OER, Affordability, and Equity in the Classroom

When we speak of affordability in higher education, we often focus on the cost of tuition or room and board.  There’s another cost though, that can have a very real impact on students: the cost of textbooks has risen at 4 times the rate of inflation over the last 10 years (1). Use of required textbooks is fundamental for success in a course, yet for many students these resources are prohibitively expensive.  When students can’t afford a textbook, they may try renting digital versions, using a Library reserve copy, or simply not purchasing the book. It’s easy to predict the impact on student success in a course if half the students can afford their own copy of the required materials on day one, but half cannot.  Inequitable access to materials due to cost means that not all students have equal opportunity to succeed in and persist through college. How then is Wheaton working on levelling the playing field so that all students have the opportunity to be successful? With three little letters: OER.

OER, or Open Educational Resources, are materials that are published and released with licenses that allow others to freely use, distribute, remix, and revise them.  Available in many different subject areas, an OER textbook is low to no cost, and students have perpetual access to the materials compared to traditionally published textbooks that typically have “bundled” online access codes that last for only a semester.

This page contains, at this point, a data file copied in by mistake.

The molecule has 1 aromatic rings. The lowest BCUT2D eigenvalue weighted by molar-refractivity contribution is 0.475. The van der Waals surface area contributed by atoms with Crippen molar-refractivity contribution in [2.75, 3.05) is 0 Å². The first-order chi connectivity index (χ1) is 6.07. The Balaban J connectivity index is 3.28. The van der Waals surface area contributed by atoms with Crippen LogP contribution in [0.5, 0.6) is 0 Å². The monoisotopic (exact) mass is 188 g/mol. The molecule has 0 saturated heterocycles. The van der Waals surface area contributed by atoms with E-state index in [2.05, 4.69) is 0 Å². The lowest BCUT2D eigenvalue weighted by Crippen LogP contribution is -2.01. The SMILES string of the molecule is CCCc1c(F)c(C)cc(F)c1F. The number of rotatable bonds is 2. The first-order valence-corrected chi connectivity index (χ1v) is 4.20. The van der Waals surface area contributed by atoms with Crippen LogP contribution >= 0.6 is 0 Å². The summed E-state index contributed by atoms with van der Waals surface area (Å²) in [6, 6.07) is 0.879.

Wheaton’s OER initiative began in Fall 2015, and faculty adoptions of OER materials in place of traditional textbooks have saved students over $220,000 in textbook costs thus far. This work has been driven by the Library, Technology, and Learning Committee, which has long seen the need of supporting faculty in trying innovative pedagogical approaches. Their support includes stipends given to faculty who “adopt” an OER text, or switch from a traditional textbook to an open textbook.  The number of OER adoptions has increased significantly over the last three years: 16.7% of tenured or tenure-track faculty have used OER materials in one or more of their courses. There are several departments at Wheaton that use OER exclusively in their intro courses, including Chemistry, Physics, and Mathematics. Additionally, the Business and Management program now uses OER in almost all of their courses.  Wheaton has also begun a strategic partnership with panOpen, an online platform for OER, and will begin hosting materials on this site in the spring 2019 semester.  

This work by faculty to remove financial barriers in the classroom makes higher education more accessible and attainable for our students.  We know from studies that the cost of textbooks negatively impacts student access to required materials and their ability to be academically successful. For example, in the 2016 Florida Student Textbook and Course Materials Survey, 67% of students did not purchase the required textbook for a course due to cost (2). Beyond having a significant financial impact on students, this work to transform courses to utilize low or no cost materials is a matter of equity in the classroom.  OER Scholars Robin DeRosa and Rajiv Jhangiani spoke about their work saying “we aren’t just saving a student money on textbooks… we are directly impacting that student’s ability to attend, succeed in, and graduate from college” (3).

Adoption of OER allows us to enact tangible solutions to issues we are all grappling with.  OER use ensures that education and knowledge are not restricted to the elite and that within the classroom students are given equal opportunity to be successful, regardless of wealth or financial ability, something that is very much in keeping with Wheaton’s role in providing a transformative educational experience for our students.

-Lauren Slingluff, Associate Dean of Library Services